Narrative Medicine Monday: Primum Non Nocere:

Emma Barnard is a visual artist and researcher focusing on fine art and medicine. Her latest installment, “Primum Non Nocere,” reflects the patient experience. Barnard’s work is influenced by her own interactions with the medical world as a patient and her research into this arena, including Michel Foucault’s term ‘medical gaze,’ used to “denote the dehumanizing medical separation of the patient’s body from the patient’s person or identity.”

I’m interested in Barnard’s method of creating art, where she follows a patient into the exam room and questions them right after, producing a drawing based on their response. She notes that many of the physicians are surprised at the resulting artwork: “During the consultation process patients show little emotion; it’s quite difficult to read how they really feel about the impact of the words spoken during the clinical encounter.”

Barnard also incorporates the physician and surgeon perspectives. Could you relate to her images of a physician’s experience in a busy clinic practice?  I could certainly identify with the depiction of others superseding the “self” and various demands of work and home life feeling compartmentalized. Do you agree with the neurosurgeons’ statement that as physicians we view a division between us and patients and that we have to understand this alienation “if we are to find ways to soothe it and become connected to our patients and to the essence of medicine?”

Writing Prompt: As a patient, have you ever experienced Foucault’s ‘medical gaze,’ where you perceived a provider as seeing you only as a body, rather than recognizing your personhood? What did that feel like? As a medical provider, have you ever caught yourself interacting this way with a patient? How can we work to overcome this tendency? Write for 10 minutes.

Continue Reading

Narrative Medicine Monday: Disaster Relief

Today’s Narrative Medicine Monday is a bit different. In light of recent catastrophic hurricanes in the U.S., there have been many stories about disaster relief and people stepping up to help in ways they’re not used to. One such person is Dr. Jennifer McQuade. This NPR story describes how McQuade, a melanoma oncologist, dropped off basic supplies to a shelter following hurricane Harvey and discovered the medical aid there severely lacking. She then found herself in charge of a medical shelter, enlisting the help of other physicians and medical providers via a physician moms social media group. Often in such situations we’re called upon to help each other in ways we might not imagine possible. As Texan Claudia Solis notes in the story, “There’s a kindness…. They’re your neighbor, and you have to help, and it’s beautiful.”

Writing Prompt: Have you ever found yourself in a situation where you had to provide medical care beyond your normal area of expertise? Have you ever been the recipient of such care? Describe the situation and how you felt. How did it bring you closer to the people around you? Write for 10 minutes. 

Continue Reading

Narrative Medicine Monday: A View from the Edge

Dr. Rana Awdish is a critical care physician turned advocate for training in compassionate care following her incredible near death experience in her own hospital. Her essay “A View from the Edge” in the New England Journal of Medicine provides an overview of her 2008 experience as a critically ill patient cared for by her colleagues.

In her book “In Shock,” out this October by St. Martin’s Press, she outlines her harrowing near-death illness and recovery. I’m eager to read Awdish’s book and hear more about how her experience led to advocacy for “compassionate, coordinated care.” In her NEJM essay she describes how “small things would gut me. Receiving a bill for the attempted resuscitation of the baby, for example…. A trivial oversight, by a department ostensibly not involved in patient care, had the potential to bring me to my knees.” After recovering, Awdish channels her grueling patient experience into a drive to transform the way we receive and provide medical care. She contends “we need to reflect on times when our care has deviated from what we intended — when we haven’t been who we hoped to be. We have to be transparent and allow the failure to reshape us, to help us reset our intention and mold our future selves.”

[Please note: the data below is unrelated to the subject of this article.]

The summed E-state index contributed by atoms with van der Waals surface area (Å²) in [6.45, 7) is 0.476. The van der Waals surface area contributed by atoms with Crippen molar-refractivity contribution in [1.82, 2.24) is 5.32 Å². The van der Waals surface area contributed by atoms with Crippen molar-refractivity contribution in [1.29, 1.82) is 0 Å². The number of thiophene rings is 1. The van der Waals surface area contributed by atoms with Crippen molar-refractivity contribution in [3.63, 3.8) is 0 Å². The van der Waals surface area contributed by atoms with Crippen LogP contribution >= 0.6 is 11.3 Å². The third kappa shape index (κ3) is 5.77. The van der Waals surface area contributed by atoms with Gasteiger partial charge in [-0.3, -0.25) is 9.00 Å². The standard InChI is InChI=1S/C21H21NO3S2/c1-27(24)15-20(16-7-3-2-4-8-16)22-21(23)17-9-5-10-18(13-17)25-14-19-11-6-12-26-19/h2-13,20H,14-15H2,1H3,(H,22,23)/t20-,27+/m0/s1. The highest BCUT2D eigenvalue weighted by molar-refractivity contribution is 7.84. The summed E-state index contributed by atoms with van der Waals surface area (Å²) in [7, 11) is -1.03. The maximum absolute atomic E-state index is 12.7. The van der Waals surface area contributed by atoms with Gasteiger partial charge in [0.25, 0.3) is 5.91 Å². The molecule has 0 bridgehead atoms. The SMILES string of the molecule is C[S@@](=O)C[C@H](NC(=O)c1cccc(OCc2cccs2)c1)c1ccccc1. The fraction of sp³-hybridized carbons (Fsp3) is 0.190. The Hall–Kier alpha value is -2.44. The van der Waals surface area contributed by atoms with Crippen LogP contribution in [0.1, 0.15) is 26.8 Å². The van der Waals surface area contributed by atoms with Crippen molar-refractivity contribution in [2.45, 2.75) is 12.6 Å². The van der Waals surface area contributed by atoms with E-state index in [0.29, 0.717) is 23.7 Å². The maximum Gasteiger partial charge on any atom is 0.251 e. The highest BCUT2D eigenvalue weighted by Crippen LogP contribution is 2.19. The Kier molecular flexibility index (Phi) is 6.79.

Writing Prompt: Have you noted an erosion of empathy among medical providers? If so, think of a specific example and write about how you felt as the patient. If you’re a medical provider, have you ever been cared for by colleagues at your own hospital? What was it like to be on the “other side,” as a patient? Did you come away from the experience with new knowledge and empathy that you then incorporated into your own practice? Write for 10 minutes. 

Continue Reading

Narrative Medicine Monday: Wernicke-Korsakoff

Poet and medical student Sarah Shirley describes an evolving interaction with a patient in “Wernicke-Korsakoff.” The patient initially finds complaint with everything: “the too soft too hard bed, the lunch that came with only one spoon though clearly two spoons were required.” Shirley struggles to connect with the disgruntled patient, who clearly wants nothing to do with her as an intrusive medical student.

Throughout my medical training and career I’ve encountered patients, like in “Wernicke-Korsakoff,” where “everything is thrown back.” They were angry at their disease, angry at the medical providers, angry at the system, angry at the world. At times, I’ve been one of those patients myself. There’s no doubt health and illness affect our mood. Many of those who are suffering build a shell to cocoon themselves off from the damaging world. Often they are rightfully skeptical of a medical system that has many failings. Shirley finally breaks through to her patient in the end, after searching for the right connecting point.